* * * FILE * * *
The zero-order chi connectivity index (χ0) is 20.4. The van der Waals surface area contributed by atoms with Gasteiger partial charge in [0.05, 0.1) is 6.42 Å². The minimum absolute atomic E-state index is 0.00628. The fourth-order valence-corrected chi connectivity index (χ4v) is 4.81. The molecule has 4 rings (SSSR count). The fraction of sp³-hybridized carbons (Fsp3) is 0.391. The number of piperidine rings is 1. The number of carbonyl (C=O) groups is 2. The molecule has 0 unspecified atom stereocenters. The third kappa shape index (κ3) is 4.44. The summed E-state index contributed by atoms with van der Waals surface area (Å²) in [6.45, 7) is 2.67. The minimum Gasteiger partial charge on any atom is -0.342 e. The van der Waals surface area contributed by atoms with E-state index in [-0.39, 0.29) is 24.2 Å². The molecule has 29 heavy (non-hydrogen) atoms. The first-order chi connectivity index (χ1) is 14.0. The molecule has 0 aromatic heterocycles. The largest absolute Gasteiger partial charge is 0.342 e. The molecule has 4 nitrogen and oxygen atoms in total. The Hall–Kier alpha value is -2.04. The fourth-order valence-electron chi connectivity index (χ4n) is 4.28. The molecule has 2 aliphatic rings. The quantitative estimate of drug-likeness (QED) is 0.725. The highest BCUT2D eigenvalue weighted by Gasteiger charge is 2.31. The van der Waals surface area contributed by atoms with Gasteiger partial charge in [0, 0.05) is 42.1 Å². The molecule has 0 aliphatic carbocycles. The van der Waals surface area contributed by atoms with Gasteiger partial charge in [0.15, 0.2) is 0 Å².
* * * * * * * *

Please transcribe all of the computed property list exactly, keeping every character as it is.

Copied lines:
The zero-order chi connectivity index (χ0) is 20.4. The van der Waals surface area contributed by atoms with Gasteiger partial charge in [0.05, 0.1) is 6.42 Å². The minimum absolute atomic E-state index is 0.00628. The fourth-order valence-corrected chi connectivity index (χ4v) is 4.81. The molecule has 4 rings (SSSR count). The fraction of sp³-hybridized carbons (Fsp3) is 0.391. The number of piperidine rings is 1. The number of carbonyl (C=O) groups is 2. The molecule has 0 unspecified atom stereocenters. The third kappa shape index (κ3) is 4.44. The summed E-state index contributed by atoms with van der Waals surface area (Å²) in [6.45, 7) is 2.67. The minimum Gasteiger partial charge on any atom is -0.342 e. The van der Waals surface area contributed by atoms with E-state index in [-0.39, 0.29) is 24.2 Å². The molecule has 29 heavy (non-hydrogen) atoms. The first-order chi connectivity index (χ1) is 14.0. The molecule has 0 aromatic heterocycles. The largest absolute Gasteiger partial charge is 0.342 e. The molecule has 4 nitrogen and oxygen atoms in total. The Hall–Kier alpha value is -2.04. The fourth-order valence-electron chi connectivity index (χ4n) is 4.28. The molecule has 2 aliphatic rings. The quantitative estimate of drug-likeness (QED) is 0.725. The highest BCUT2D eigenvalue weighted by Gasteiger charge is 2.31. The van der Waals surface area contributed by atoms with Gasteiger partial charge in [0, 0.05) is 42.1 Å². The molecule has 0 aliphatic carbocycles. The van der Waals surface area contributed by atoms with Gasteiger partial charge in [0.15, 0.2) is 0 Å².